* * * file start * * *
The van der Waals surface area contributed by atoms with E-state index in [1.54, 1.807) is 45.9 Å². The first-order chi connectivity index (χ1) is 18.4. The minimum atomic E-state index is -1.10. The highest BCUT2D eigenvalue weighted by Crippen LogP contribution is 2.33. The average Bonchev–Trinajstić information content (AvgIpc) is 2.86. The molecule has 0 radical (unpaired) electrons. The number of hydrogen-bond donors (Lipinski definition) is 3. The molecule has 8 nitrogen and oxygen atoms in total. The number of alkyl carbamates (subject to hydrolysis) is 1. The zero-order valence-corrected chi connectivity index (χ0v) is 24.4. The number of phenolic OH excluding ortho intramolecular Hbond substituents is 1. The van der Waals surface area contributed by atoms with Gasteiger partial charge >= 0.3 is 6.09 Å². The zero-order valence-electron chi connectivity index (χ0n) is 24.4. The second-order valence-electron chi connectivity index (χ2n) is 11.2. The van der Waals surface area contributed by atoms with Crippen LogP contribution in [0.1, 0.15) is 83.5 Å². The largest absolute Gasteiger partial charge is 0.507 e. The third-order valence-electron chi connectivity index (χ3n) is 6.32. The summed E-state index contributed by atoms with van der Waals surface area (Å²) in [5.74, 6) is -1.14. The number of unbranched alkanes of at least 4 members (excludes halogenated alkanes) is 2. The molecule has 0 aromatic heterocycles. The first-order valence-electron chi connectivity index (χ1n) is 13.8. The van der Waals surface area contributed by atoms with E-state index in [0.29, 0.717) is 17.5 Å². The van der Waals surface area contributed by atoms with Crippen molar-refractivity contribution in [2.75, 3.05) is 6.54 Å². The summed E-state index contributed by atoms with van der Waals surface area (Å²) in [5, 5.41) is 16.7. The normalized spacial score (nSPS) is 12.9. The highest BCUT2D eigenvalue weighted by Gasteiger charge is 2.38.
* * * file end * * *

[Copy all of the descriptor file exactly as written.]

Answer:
The van der Waals surface area contributed by atoms with E-state index in [1.54, 1.807) is 45.9 Å². The first-order chi connectivity index (χ1) is 18.4. The minimum atomic E-state index is -1.10. The highest BCUT2D eigenvalue weighted by Crippen LogP contribution is 2.33. The average Bonchev–Trinajstić information content (AvgIpc) is 2.86. The molecule has 0 radical (unpaired) electrons. The number of hydrogen-bond donors (Lipinski definition) is 3. The molecule has 8 nitrogen and oxygen atoms in total. The number of alkyl carbamates (subject to hydrolysis) is 1. The zero-order valence-corrected chi connectivity index (χ0v) is 24.4. The number of phenolic OH excluding ortho intramolecular Hbond substituents is 1. The van der Waals surface area contributed by atoms with Gasteiger partial charge >= 0.3 is 6.09 Å². The zero-order valence-electron chi connectivity index (χ0n) is 24.4. The second-order valence-electron chi connectivity index (χ2n) is 11.2. The van der Waals surface area contributed by atoms with Crippen LogP contribution in [0.1, 0.15) is 83.5 Å². The largest absolute Gasteiger partial charge is 0.507 e. The third-order valence-electron chi connectivity index (χ3n) is 6.32. The summed E-state index contributed by atoms with van der Waals surface area (Å²) in [5.74, 6) is -1.14. The number of unbranched alkanes of at least 4 members (excludes halogenated alkanes) is 2. The molecule has 0 aromatic heterocycles. The first-order valence-electron chi connectivity index (χ1n) is 13.8. The van der Waals surface area contributed by atoms with E-state index in [0.29, 0.717) is 17.5 Å². The van der Waals surface area contributed by atoms with Crippen molar-refractivity contribution in [2.75, 3.05) is 6.54 Å². The summed E-state index contributed by atoms with van der Waals surface area (Å²) in [5, 5.41) is 16.7. The normalized spacial score (nSPS) is 12.9. The highest BCUT2D eigenvalue weighted by Gasteiger charge is 2.38.